Bristol-Myers Squibb to pay as much as $475 million for Amira
SAN DIEGO—Under the terms of a deal struck late last week, Bristol-Myers Squibb Co. (BMS) will acquire all of the issued and outstanding shares of capital stock and stock equivalents of closely held Amira Pharmaceuticals Inc.—a small-molecule pharmaceutical company focused on the discovery and early development of drugs to treat inflammatory and fibrotic diseases—in an all-cash transaction of $325 million.
For BMS, a key payoff is securing Amira Pharmaceuticals' fibrosis program for itself, and bringing into it own fold the lead asset of Amira: AM152, an orally available lysophosphatidic acid 1 (LPA1) receptor antagonist which has completed Phase I clinical studies and is now poised for Phase IIa proof-of-confidence studies for the treatment of idiopathic pulmonary fibrosis (IPF) and systemic sclerosis (SSc), or scleroderma.
Pulmonary fibrosis is a disease that damages and scars the lungs and makes breathing very difficult, and it gained most of it notoriety in the public consciousness for having a high rate of incidence among early responders to the 9/11 terrorist attacks in New York. The disease kills some 40,000 people a year, so it's not a gigantic patient population, but Amira has noted that it is a "grievous illness" so it is considered by many to be a good market opportunity for the first company to come up with an effective treatment.
"As part of the continued execution of our focused BioPharma strategy, Bristol-Myers Squibb has identified fibrotic diseases as an area of high unmet medical need that complements our research efforts in several of our therapeutic areas," says Elliott Sigal, executive vice president, chief scientific officer and president of research and development for BMS. "The acquisition of Amira Pharmaceuticals represents the latest example of our 'String of Pearls' strategy, a highly targeted set of transactions designed to enrich our innovative pipeline with potential medicines to help patients in need."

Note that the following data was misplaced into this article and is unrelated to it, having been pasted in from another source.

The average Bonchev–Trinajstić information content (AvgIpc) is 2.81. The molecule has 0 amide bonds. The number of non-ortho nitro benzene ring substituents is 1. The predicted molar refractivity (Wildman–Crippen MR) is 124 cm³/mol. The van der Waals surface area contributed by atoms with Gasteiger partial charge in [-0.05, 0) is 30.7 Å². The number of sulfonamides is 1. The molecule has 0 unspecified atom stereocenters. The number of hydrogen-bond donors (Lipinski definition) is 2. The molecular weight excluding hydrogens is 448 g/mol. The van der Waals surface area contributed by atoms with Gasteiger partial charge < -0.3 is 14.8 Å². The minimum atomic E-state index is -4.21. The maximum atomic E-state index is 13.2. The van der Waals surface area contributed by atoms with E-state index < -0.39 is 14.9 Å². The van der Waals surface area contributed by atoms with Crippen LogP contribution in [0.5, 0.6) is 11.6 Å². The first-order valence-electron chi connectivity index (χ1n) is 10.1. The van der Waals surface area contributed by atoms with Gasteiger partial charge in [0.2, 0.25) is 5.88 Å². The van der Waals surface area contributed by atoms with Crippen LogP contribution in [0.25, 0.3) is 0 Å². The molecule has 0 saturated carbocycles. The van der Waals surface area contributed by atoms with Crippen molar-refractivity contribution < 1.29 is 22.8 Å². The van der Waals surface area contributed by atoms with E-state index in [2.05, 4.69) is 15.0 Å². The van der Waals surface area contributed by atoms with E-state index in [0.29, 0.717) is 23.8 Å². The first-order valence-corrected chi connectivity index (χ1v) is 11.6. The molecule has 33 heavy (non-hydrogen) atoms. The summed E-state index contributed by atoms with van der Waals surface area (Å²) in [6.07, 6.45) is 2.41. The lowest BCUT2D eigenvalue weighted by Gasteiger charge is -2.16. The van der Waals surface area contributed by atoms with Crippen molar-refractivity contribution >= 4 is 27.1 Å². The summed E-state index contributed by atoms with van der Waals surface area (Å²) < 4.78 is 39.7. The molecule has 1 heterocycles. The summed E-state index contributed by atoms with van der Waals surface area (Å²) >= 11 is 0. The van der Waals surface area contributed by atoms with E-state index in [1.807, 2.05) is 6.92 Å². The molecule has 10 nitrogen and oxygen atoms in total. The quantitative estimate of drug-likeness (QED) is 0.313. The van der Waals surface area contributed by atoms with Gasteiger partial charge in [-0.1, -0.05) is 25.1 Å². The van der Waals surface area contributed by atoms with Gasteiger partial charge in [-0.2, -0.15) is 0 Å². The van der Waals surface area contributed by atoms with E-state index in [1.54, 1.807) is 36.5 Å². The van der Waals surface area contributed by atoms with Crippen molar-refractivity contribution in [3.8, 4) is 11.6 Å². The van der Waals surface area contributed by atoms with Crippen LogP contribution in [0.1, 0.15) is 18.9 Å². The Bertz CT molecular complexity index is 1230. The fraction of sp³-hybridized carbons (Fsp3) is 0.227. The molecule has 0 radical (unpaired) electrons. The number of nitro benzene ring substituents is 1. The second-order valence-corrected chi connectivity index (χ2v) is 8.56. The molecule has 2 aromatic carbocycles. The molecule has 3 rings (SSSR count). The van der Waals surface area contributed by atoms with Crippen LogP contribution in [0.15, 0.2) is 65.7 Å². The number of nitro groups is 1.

"Amira Pharmaceuticals' scientists have been leaders in the research and development of lysophosphatidic acid receptor antagonists for fibrosis," notes Dr. Jeremy Levin, senior vice president of the Strategic Transactions Group within BMS. "We compliment the professional approach of the investors and Amira Pharmaceuticals' leadership and scientific team who, since 2005, have built a highly innovative company. We will now build on that history and commitment to innovation to discover and develop novel medicines in this important disease area."
In addition to the LPA1 receptor antagonist, BMS will gain Amira's autotaxin program, currently in the preclinical stage. This area is seen to be potentially useful in developing therapies for neuropathic pain and cancer metastases.
BMS has previously noted that plans to introduce five new drugs by 2012, including treatments for cancer, diabetes and heart disease to offset the expected hit when Plavix, its top-selling drug, loses patent protection next year.
In addition to the upfront payment, BMS reports that potential additional milestone payments of as much as $150 million may come into play, bringing the total price to as much as $475 million. While that appeals to Amira shareholders and management, of course, what is probably more comforting to many working at the company is that BMS has said it plans to retain Amira's scientists who work on both programs and will keep them in San Diego. In November 2010, Amira laid off about half its staff—a total of 25 cuts—to slow its burn rate. Those cuts even included three co-founders of the company: Chief Scientific Officer Peppi Prasit, Vice President of Biology Jilly Evans and Vice President of Chemistry John Hutchinson.
Bob Baltera, CEO of Amira, says he is pleased about the acquisition and adds: "Our LPA and autotaxin programs are world leading and will be in excellent hands."